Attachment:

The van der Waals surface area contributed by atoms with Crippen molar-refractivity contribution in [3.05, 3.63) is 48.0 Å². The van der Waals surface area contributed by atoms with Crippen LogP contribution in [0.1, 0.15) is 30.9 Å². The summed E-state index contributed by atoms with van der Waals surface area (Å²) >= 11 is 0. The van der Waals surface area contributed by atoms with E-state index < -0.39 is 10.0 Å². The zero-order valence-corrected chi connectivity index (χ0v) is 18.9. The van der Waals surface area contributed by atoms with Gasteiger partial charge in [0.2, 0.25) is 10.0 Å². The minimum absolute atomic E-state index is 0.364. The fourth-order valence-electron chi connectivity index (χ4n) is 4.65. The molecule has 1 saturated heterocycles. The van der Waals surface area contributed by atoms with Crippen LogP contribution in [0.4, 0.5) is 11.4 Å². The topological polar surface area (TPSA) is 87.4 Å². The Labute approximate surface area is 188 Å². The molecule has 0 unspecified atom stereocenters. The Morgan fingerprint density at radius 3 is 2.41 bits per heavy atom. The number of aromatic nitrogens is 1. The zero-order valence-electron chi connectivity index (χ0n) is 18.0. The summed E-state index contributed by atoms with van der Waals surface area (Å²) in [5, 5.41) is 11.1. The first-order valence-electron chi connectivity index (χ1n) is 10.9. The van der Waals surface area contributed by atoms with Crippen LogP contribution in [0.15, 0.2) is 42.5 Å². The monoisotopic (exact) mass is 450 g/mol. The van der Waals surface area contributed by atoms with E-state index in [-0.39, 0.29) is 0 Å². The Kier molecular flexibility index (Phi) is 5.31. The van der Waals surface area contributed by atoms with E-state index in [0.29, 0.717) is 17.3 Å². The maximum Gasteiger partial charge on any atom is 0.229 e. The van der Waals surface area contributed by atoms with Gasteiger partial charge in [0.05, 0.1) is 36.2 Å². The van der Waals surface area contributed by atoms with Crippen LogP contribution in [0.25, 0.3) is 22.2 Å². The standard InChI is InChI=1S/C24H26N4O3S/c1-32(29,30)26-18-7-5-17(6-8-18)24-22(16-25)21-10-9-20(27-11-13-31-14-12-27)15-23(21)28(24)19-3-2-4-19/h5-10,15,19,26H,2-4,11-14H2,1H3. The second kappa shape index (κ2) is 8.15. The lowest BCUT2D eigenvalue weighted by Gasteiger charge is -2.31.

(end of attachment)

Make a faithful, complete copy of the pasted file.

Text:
The van der Waals surface area contributed by atoms with Crippen molar-refractivity contribution in [3.05, 3.63) is 48.0 Å². The van der Waals surface area contributed by atoms with Crippen LogP contribution in [0.1, 0.15) is 30.9 Å². The summed E-state index contributed by atoms with van der Waals surface area (Å²) >= 11 is 0. The van der Waals surface area contributed by atoms with E-state index < -0.39 is 10.0 Å². The zero-order valence-corrected chi connectivity index (χ0v) is 18.9. The van der Waals surface area contributed by atoms with Gasteiger partial charge in [0.2, 0.25) is 10.0 Å². The minimum absolute atomic E-state index is 0.364. The fourth-order valence-electron chi connectivity index (χ4n) is 4.65. The molecule has 1 saturated heterocycles. The van der Waals surface area contributed by atoms with Crippen LogP contribution in [0.4, 0.5) is 11.4 Å². The topological polar surface area (TPSA) is 87.4 Å². The Labute approximate surface area is 188 Å². The molecule has 0 unspecified atom stereocenters. The Morgan fingerprint density at radius 3 is 2.41 bits per heavy atom. The number of aromatic nitrogens is 1. The zero-order valence-electron chi connectivity index (χ0n) is 18.0. The summed E-state index contributed by atoms with van der Waals surface area (Å²) in [5, 5.41) is 11.1. The first-order valence-electron chi connectivity index (χ1n) is 10.9. The van der Waals surface area contributed by atoms with Crippen LogP contribution in [0.15, 0.2) is 42.5 Å². The monoisotopic (exact) mass is 450 g/mol. The van der Waals surface area contributed by atoms with E-state index in [-0.39, 0.29) is 0 Å². The Kier molecular flexibility index (Phi) is 5.31. The van der Waals surface area contributed by atoms with E-state index in [0.29, 0.717) is 17.3 Å². The maximum Gasteiger partial charge on any atom is 0.229 e. The van der Waals surface area contributed by atoms with Gasteiger partial charge in [0.05, 0.1) is 36.2 Å². The van der Waals surface area contributed by atoms with Crippen LogP contribution in [0.25, 0.3) is 22.2 Å². The standard InChI is InChI=1S/C24H26N4O3S/c1-32(29,30)26-18-7-5-17(6-8-18)24-22(16-25)21-10-9-20(27-11-13-31-14-12-27)15-23(21)28(24)19-3-2-4-19/h5-10,15,19,26H,2-4,11-14H2,1H3. The second kappa shape index (κ2) is 8.15. The lowest BCUT2D eigenvalue weighted by Gasteiger charge is -2.31.